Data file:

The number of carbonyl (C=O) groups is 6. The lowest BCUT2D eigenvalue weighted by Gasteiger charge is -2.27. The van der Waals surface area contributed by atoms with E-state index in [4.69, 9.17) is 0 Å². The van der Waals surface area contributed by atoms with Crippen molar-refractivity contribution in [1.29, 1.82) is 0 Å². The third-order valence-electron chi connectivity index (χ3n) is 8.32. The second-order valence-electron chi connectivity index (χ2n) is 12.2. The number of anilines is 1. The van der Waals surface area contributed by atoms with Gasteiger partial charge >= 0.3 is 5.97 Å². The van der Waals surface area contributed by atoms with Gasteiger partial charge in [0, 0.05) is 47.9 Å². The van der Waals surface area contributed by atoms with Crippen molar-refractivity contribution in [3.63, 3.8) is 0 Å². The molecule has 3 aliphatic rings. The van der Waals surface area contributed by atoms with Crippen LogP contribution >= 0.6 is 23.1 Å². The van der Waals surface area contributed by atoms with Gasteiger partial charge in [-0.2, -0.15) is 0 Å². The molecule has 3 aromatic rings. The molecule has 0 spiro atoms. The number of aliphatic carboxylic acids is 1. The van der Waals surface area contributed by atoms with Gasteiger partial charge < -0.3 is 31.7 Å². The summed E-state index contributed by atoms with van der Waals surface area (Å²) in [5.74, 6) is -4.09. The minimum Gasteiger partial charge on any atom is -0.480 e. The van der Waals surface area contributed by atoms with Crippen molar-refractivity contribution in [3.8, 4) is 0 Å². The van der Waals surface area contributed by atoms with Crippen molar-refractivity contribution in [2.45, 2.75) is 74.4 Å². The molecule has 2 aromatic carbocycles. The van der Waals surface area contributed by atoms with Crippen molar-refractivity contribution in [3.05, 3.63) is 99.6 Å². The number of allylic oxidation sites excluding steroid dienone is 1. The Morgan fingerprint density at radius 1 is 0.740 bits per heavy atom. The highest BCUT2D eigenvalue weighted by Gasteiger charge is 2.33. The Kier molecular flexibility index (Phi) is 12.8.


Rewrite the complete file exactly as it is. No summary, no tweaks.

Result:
The number of carbonyl (C=O) groups is 6. The lowest BCUT2D eigenvalue weighted by Gasteiger charge is -2.27. The van der Waals surface area contributed by atoms with E-state index in [4.69, 9.17) is 0 Å². The van der Waals surface area contributed by atoms with Crippen molar-refractivity contribution in [1.29, 1.82) is 0 Å². The third-order valence-electron chi connectivity index (χ3n) is 8.32. The second-order valence-electron chi connectivity index (χ2n) is 12.2. The number of anilines is 1. The van der Waals surface area contributed by atoms with Gasteiger partial charge >= 0.3 is 5.97 Å². The van der Waals surface area contributed by atoms with Gasteiger partial charge in [0, 0.05) is 47.9 Å². The van der Waals surface area contributed by atoms with Crippen molar-refractivity contribution in [3.63, 3.8) is 0 Å². The molecule has 3 aliphatic rings. The van der Waals surface area contributed by atoms with Crippen LogP contribution >= 0.6 is 23.1 Å². The van der Waals surface area contributed by atoms with Gasteiger partial charge in [-0.2, -0.15) is 0 Å². The molecule has 3 aromatic rings. The molecule has 0 spiro atoms. The number of aliphatic carboxylic acids is 1. The van der Waals surface area contributed by atoms with Gasteiger partial charge < -0.3 is 31.7 Å². The summed E-state index contributed by atoms with van der Waals surface area (Å²) in [5.74, 6) is -4.09. The minimum Gasteiger partial charge on any atom is -0.480 e. The van der Waals surface area contributed by atoms with Crippen molar-refractivity contribution in [3.8, 4) is 0 Å². The van der Waals surface area contributed by atoms with Crippen molar-refractivity contribution in [2.45, 2.75) is 74.4 Å². The molecule has 2 aromatic carbocycles. The van der Waals surface area contributed by atoms with Crippen molar-refractivity contribution in [3.05, 3.63) is 99.6 Å². The number of allylic oxidation sites excluding steroid dienone is 1. The Morgan fingerprint density at radius 1 is 0.740 bits per heavy atom. The highest BCUT2D eigenvalue weighted by Gasteiger charge is 2.33. The Kier molecular flexibility index (Phi) is 12.8.